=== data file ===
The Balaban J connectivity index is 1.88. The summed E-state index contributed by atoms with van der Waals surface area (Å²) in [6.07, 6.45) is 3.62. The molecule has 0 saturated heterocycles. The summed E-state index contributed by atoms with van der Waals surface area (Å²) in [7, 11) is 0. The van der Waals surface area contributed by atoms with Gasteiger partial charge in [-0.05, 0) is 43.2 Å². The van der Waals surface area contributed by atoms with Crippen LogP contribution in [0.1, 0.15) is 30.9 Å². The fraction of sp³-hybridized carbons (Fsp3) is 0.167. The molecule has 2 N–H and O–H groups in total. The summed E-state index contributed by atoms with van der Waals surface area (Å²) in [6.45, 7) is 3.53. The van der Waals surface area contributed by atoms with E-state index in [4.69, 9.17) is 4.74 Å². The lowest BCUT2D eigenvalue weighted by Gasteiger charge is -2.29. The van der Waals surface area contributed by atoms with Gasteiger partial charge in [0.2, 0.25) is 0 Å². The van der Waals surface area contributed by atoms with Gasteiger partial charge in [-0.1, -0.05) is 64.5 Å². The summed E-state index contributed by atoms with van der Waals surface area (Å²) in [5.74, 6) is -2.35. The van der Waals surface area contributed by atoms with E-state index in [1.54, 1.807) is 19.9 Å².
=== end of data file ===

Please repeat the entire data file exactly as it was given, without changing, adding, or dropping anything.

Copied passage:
The Balaban J connectivity index is 1.88. The summed E-state index contributed by atoms with van der Waals surface area (Å²) in [6.07, 6.45) is 3.62. The molecule has 0 saturated heterocycles. The summed E-state index contributed by atoms with van der Waals surface area (Å²) in [7, 11) is 0. The van der Waals surface area contributed by atoms with Gasteiger partial charge in [-0.05, 0) is 43.2 Å². The van der Waals surface area contributed by atoms with Crippen LogP contribution in [0.1, 0.15) is 30.9 Å². The fraction of sp³-hybridized carbons (Fsp3) is 0.167. The molecule has 2 N–H and O–H groups in total. The summed E-state index contributed by atoms with van der Waals surface area (Å²) in [6.45, 7) is 3.53. The van der Waals surface area contributed by atoms with E-state index in [4.69, 9.17) is 4.74 Å². The lowest BCUT2D eigenvalue weighted by Gasteiger charge is -2.29. The van der Waals surface area contributed by atoms with Gasteiger partial charge in [0.2, 0.25) is 0 Å². The van der Waals surface area contributed by atoms with Gasteiger partial charge in [-0.1, -0.05) is 64.5 Å². The summed E-state index contributed by atoms with van der Waals surface area (Å²) in [5.74, 6) is -2.35. The van der Waals surface area contributed by atoms with E-state index in [1.54, 1.807) is 19.9 Å².